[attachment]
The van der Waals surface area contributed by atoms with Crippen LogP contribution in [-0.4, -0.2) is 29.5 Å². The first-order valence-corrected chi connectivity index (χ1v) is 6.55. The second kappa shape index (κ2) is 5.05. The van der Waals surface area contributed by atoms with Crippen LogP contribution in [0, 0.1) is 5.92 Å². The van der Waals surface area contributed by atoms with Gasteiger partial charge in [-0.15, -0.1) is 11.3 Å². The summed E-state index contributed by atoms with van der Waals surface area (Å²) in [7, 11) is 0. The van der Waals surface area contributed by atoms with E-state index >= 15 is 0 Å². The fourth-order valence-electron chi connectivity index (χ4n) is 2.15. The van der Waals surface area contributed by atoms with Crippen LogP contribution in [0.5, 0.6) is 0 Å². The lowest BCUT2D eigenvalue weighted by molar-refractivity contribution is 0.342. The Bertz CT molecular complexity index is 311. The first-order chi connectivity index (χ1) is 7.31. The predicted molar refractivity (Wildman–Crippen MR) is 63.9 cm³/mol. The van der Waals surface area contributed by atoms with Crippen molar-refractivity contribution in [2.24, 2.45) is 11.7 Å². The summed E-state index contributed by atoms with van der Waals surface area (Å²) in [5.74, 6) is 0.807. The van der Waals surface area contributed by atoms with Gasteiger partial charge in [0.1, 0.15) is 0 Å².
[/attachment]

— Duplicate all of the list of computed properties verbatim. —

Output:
The van der Waals surface area contributed by atoms with Crippen LogP contribution in [-0.4, -0.2) is 29.5 Å². The first-order valence-corrected chi connectivity index (χ1v) is 6.55. The second kappa shape index (κ2) is 5.05. The van der Waals surface area contributed by atoms with Crippen LogP contribution in [0, 0.1) is 5.92 Å². The van der Waals surface area contributed by atoms with Gasteiger partial charge in [-0.15, -0.1) is 11.3 Å². The summed E-state index contributed by atoms with van der Waals surface area (Å²) in [7, 11) is 0. The van der Waals surface area contributed by atoms with E-state index >= 15 is 0 Å². The fourth-order valence-electron chi connectivity index (χ4n) is 2.15. The van der Waals surface area contributed by atoms with Crippen LogP contribution in [0.5, 0.6) is 0 Å². The lowest BCUT2D eigenvalue weighted by molar-refractivity contribution is 0.342. The Bertz CT molecular complexity index is 311. The first-order chi connectivity index (χ1) is 7.31. The predicted molar refractivity (Wildman–Crippen MR) is 63.9 cm³/mol. The van der Waals surface area contributed by atoms with Crippen molar-refractivity contribution in [2.24, 2.45) is 11.7 Å². The summed E-state index contributed by atoms with van der Waals surface area (Å²) in [5.74, 6) is 0.807. The van der Waals surface area contributed by atoms with Gasteiger partial charge in [0.1, 0.15) is 0 Å².